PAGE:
4 Tips on Improving Your Band Bio Page

Besides your band’s music, logo, album art and all that good stuff, a brief and awesome band bio is crucial. Bloggers, bookers, fans, and even some music execs are going to take a look at that little blurb – and they might make some quick judgements based on that info. Here are a few tips to take into account when writing or updating your music bio:

Define and Refine Your Mission Statement

A good way to think about your mission statement is to use the business world strategy known as the “elevator pitch”. It’s a way to artfully summarize a proposition in the shortest amount of time – quite like a conversation with someone in an elevator.  You want to describe who you are in a succinct matter. The conversation will either continue after the elevator ride with an exchange of business – or yield a simple fair goodbye.  Think about the qualities that set you apart from other bands. How do you sound like? How do you describe your genre?  Insert this statement into your bio’s intro and your chances of attracting potential music managers, P.R’s and other important people in the music business will be much higher!

Stay Away from Birth and Childhood

Of course this type of history is important too but your music bio should not sound like an autobiography. Even if you did start picking up the drum sticks at age 7, don’t put yourself in a position to explain a whole episode of yourself starting to play as a kid. Instead, talk about the moment you decided to start out as a musician and what sparked it. Talk about the status of your current band/solo project. By steering away from falling into the typical childhood story, you’re not only keeping your music bio focused on the present (or significant,recent past), you’re also standing out amongst other artists who are working to be discovered too.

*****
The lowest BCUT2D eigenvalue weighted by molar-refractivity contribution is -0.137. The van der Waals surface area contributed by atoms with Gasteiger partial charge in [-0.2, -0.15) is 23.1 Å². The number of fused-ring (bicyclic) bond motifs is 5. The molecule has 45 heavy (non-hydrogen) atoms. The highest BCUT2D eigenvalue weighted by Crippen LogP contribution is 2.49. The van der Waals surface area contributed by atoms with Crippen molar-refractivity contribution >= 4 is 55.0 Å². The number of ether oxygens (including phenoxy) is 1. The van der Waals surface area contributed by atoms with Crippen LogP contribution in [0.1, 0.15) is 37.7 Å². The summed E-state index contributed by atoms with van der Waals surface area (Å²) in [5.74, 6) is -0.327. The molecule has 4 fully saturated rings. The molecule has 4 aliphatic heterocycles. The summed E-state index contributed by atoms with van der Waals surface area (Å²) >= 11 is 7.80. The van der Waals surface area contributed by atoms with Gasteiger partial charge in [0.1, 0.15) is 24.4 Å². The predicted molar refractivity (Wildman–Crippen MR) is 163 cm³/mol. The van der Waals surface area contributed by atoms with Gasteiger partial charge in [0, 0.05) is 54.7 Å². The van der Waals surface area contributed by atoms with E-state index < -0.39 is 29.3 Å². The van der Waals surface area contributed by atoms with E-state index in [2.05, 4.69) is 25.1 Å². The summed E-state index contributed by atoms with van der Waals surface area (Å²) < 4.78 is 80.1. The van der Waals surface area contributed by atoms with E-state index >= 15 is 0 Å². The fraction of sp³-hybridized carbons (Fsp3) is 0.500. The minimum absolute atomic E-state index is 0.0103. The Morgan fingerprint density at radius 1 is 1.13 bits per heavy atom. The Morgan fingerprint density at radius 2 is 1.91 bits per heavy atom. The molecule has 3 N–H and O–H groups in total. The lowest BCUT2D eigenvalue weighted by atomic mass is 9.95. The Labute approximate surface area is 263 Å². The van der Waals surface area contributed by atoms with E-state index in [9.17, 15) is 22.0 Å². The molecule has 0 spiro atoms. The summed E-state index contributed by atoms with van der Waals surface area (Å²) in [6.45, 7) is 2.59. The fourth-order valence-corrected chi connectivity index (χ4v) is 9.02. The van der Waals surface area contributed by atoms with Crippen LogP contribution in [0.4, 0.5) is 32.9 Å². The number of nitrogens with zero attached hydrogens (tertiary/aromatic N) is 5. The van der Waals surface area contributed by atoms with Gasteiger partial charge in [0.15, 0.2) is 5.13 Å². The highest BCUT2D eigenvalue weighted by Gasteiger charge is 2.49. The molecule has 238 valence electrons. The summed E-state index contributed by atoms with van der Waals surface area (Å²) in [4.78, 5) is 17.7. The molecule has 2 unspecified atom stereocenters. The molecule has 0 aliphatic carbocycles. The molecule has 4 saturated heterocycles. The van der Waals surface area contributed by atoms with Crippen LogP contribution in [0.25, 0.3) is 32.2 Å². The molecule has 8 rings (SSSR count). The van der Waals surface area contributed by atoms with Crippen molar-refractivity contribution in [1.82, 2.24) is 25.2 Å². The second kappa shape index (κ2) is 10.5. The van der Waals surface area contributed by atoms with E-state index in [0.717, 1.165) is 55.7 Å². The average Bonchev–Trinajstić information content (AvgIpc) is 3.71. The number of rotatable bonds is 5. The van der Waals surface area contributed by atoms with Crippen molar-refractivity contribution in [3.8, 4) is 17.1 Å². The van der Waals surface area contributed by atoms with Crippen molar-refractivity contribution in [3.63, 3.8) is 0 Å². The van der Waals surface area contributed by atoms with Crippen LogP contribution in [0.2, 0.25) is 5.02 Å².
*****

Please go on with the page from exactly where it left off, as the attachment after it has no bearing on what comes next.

Highlight Personal Stories

Include special highlights in your personal life and/or career. Your story and your experience belongs to you. It is easy to fall into the generic format of including your band’s name, how much you’ve loved to sing and how you and your high school friends met up and became THE BAND.  If that’s how it actually happened, great. But there has to have been some peculiarities. Years and Years member Mikey first overheard their now lead singer, Olly Alexander, singing in the shower the morning after a party. He dug Olly’s voice and asked him to team up – eventually leading them to release a number 1 hit single in the UK. This story is repeated in almost all their interviews for the sheer reason that it’s quirky, fun, and makes their image that much more interesting.

Know the Difference between Editing Your Short Bio and Long Bio

Your short bio is just your long bio – compacted with less details. For the short bio, try to keep your word count at about 250 and your long bio no more than 750. When people look into the artist’s music history, they’re more likely to read the short bio first – so make your “less” more. Your long bio should be in a different page because whoever is interested in your music will most likely want to know more. Do make your long bio accessible by placing a link at the end of your story for a separate page, or however you wish to do it!

It’s never too late to tweak or get started on your bio. Put your best content forward with this quick biography guide.

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Michelle Aguilar has a strong passion and love for music – and it’s history. She enjoys reading literary books, dancing, trip-hop/indie venues, working on her blog, and digging up new music.